Friday, November 19, 2010

Alcoholic Thinking

I was talking to my husband the other day and he said his definition of having control is being able to walk away from anything. But according to his definition it’s ok to go back to whatever you were doing as long as you maintain that control. (for the record he was not suggesting that I drink again).
So I started thinking what it would be like to drink. Then I realized I don’t have any gauge as to what it means to NOT be an alcoholic. I have no idea how non-alcoholics feel when they drink. I don’t know their thought process for when it is time to stop, or why they don’t have the desire to drink more and more. I think it is safe for me to say that this is a pretty good reason that I shouldn’t ever drink again.
I can’t even imagine how their brains work. The only thing I know is how my brain works.  My brain tells me that you drink until there is nothing else to drink or until you pass out (I used to call it falling asleep!). My brain also tells me that it’s ok to drink ALL the time. This is why I can’t take another drink. I don’t have any clue what it feels like to NOT be an alcoholic.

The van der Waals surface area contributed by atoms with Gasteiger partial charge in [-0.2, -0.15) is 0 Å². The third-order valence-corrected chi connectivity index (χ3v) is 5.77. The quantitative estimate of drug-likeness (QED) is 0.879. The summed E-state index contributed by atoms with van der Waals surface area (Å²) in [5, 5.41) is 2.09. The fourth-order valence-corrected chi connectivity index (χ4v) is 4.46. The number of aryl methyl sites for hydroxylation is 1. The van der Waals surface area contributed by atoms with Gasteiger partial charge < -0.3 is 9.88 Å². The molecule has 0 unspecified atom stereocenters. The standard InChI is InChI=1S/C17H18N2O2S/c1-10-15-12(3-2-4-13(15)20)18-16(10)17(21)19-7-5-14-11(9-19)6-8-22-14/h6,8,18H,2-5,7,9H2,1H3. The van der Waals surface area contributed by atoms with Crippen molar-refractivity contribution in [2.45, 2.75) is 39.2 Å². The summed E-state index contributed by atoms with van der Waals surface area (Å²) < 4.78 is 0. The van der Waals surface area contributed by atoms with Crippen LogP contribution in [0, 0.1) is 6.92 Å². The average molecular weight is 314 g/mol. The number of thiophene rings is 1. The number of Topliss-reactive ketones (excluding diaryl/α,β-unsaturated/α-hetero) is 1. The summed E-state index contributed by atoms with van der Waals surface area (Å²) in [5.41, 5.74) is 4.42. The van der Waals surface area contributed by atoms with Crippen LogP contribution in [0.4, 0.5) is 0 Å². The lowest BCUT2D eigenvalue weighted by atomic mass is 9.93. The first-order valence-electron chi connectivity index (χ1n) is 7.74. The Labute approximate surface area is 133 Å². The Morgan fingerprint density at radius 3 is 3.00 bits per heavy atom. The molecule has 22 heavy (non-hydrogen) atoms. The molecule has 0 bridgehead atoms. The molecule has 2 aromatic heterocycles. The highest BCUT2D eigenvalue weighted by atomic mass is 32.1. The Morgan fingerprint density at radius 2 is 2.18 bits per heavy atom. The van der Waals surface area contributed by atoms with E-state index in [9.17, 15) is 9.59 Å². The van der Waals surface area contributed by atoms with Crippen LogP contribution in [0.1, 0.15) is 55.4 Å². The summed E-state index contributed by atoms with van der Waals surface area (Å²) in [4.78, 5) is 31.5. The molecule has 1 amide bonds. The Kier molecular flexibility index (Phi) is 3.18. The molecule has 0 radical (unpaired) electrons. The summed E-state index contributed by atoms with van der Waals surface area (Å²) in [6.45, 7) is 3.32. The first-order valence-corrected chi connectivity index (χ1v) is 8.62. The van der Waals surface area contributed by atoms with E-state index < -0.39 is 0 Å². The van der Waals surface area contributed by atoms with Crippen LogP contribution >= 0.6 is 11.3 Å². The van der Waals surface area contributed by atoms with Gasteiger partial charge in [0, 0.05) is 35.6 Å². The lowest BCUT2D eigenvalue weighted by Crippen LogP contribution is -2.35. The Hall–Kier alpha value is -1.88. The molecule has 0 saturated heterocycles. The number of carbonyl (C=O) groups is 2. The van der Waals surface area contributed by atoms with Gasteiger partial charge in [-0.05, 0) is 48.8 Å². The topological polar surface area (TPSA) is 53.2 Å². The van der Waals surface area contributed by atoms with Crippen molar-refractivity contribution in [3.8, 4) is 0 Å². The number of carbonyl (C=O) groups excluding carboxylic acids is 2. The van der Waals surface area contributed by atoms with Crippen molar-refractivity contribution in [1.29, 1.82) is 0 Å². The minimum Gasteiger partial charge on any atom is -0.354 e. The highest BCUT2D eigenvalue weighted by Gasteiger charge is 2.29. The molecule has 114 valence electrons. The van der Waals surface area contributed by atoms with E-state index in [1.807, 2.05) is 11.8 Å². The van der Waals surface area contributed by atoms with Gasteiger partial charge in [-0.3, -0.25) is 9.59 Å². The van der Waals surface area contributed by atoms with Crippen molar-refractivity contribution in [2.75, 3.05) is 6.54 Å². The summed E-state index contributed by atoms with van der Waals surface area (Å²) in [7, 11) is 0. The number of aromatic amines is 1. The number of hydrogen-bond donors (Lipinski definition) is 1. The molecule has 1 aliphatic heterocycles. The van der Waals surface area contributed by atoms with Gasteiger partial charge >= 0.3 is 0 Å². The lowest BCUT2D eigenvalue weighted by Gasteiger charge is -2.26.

1. I never saw any attraction in controlled drinking – there just didn't seem to be any point to it. For a long time I would tell people that I wanted to control my drinking, but what I meant was that I wanted to get drunk without the consequences.

  2. I love that you shared about that thought. Because we are alcoholic, we can't imagine what it's like to stop after one and feel okay with it. To not have that urge to get plastered and solve our problems the next day only to get plastered the next day and put them off until the next day. I have to remember that "tomorrow never comes". I drank to avoid things and to numb life and to be a person I always want to be but was never meant to be. For me, this was the crazy shit that happened in my head that I needed to share in meetings so that I didn't feel so crazy anymore. When other people started sharing that they had the same insane thoughts, I realized that I was neither alone nor unique. Having those people to share with and set me back down on the ground has been a miracle in my life; the biggest of which has kept me sober as long as it has.